As the leader on this bill and Ranking Member of the MilCon/VA Appropriations Subcommittee, Congressman Bishop managed the Floor debate for House Democrats. He also offered an amendment to fully fund the Department of Veterans Affairs.

H.R. 2029 passed 255 to 163 and now goes on to the Senate for debate. For more information on funding levels and other key provisions in the Military Construction, Veterans Affairs Bill, please click here.



Veterans Affairs Medical Care

The $585 million reduction to the FY 2016 Veterans Affairs (VA) Medical Care request would negatively impact medical care services for tens of thousands of veterans and reduce VA's ability to activate new and replacement facilities with sufficient staff and equipment and to adequately maintain facility infrastructure.

Veterans Affairs Construction

The $582 million reduction to the FY 2016 VA major construction request would prevent building upgrades and renovations, including necessary expansions to medical facilities and national cemeteries that would improve services to our veterans. The bill would significantly constrain VA's ability to make progress on its highest priority capital projects.

Other Veterans Affairs Reductions

As VA attempts to enhance staffing to deliver better care to veterans, the $159 million in reductions to the VA requests for employee awards, bonuses, and the proposed 1.3 percent pay raise for Federal employees will hinder the Department's ability to recruit and retain personnel critical to the provision of benefits and services to veterans.

Military Construction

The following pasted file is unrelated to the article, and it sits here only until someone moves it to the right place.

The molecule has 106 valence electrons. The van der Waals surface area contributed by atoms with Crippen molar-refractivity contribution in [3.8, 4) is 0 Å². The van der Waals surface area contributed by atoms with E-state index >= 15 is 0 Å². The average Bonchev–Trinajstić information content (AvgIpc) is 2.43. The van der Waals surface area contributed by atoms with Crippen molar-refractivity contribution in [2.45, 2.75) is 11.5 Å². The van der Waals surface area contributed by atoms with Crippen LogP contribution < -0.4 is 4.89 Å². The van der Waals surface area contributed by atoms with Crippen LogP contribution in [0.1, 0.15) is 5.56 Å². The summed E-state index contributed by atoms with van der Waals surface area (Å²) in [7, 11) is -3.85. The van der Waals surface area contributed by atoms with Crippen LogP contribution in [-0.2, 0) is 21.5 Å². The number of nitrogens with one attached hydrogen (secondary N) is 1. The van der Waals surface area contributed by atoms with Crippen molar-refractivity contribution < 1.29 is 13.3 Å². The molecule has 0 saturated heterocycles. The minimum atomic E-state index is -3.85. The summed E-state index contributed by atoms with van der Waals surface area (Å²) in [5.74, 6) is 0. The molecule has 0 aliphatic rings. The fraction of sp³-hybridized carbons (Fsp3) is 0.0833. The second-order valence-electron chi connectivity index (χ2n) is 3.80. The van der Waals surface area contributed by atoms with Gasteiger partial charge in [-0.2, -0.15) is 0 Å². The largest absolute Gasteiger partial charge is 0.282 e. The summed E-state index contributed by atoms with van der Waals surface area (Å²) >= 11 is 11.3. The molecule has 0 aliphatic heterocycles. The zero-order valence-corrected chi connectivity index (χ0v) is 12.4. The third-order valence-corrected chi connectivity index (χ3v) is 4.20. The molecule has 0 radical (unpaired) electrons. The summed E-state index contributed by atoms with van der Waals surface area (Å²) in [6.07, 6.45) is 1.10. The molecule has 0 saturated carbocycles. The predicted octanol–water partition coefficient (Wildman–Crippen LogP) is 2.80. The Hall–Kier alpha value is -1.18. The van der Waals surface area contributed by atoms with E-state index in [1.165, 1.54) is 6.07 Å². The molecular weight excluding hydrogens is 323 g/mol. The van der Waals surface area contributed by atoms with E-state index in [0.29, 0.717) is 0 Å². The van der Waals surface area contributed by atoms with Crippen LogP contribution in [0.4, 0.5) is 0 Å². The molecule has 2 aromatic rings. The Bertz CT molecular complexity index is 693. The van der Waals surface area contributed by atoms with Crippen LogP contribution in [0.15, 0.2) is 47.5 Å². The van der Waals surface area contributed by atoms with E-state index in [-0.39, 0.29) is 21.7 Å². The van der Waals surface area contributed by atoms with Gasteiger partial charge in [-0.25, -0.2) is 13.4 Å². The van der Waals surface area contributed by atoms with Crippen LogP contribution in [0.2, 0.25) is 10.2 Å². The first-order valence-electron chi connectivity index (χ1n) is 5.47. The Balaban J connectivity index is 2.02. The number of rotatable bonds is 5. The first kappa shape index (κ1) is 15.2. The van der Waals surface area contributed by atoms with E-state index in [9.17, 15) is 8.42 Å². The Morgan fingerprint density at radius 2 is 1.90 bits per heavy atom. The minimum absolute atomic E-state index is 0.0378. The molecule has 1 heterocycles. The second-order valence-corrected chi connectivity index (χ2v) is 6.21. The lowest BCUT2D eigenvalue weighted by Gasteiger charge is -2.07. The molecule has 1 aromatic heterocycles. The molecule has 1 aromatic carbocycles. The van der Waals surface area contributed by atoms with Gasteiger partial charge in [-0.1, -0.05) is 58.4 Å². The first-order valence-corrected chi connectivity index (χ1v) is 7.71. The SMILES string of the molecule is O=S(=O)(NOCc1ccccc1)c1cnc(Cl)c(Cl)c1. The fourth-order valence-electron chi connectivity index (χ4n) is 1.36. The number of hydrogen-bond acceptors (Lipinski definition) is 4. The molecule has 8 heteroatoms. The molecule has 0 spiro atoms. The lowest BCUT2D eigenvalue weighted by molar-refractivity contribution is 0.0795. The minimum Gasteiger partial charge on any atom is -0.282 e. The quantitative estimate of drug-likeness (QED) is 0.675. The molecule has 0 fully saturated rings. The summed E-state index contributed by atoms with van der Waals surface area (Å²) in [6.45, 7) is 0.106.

The Committee's under-funding of military construction in the Pentagon’s FY 2016 base defense budget by $1.3 billion will delay or defer projects that serve critical needs for members of our Armed Forces and their families. The projects requested in the FY 2016 Budget reflect the highest priority projects for the Department of Defense.  But the bill that was considered by the House of Representatives eliminates funding for four Major Construction projects and cemetery expansion projects, reducing the ability to provide burial honors for as many as 18,000 Veterans and eligible family members every year.

Overseas Contingency Operations (OCO) Funds

The Committee's use of $532 million of OCO funds intended for wars and not subject to the budget caps to pay for long-term infrastructure investments is bad budget policy and bad defense policy, since it undermines long-term planning.

Detainee Matters

Section 512 of the bill prohibits the use of funds to construct, renovate, or expand any facility in the United States to house individuals held in the detention facility at Guantanamo Bay. This provision would constrain the flexibility that the Nation's Armed Forces and counter-terrorism professionals need to best protect U.S. national security, intruding upon the Executive Branch's ability to carry out its mission.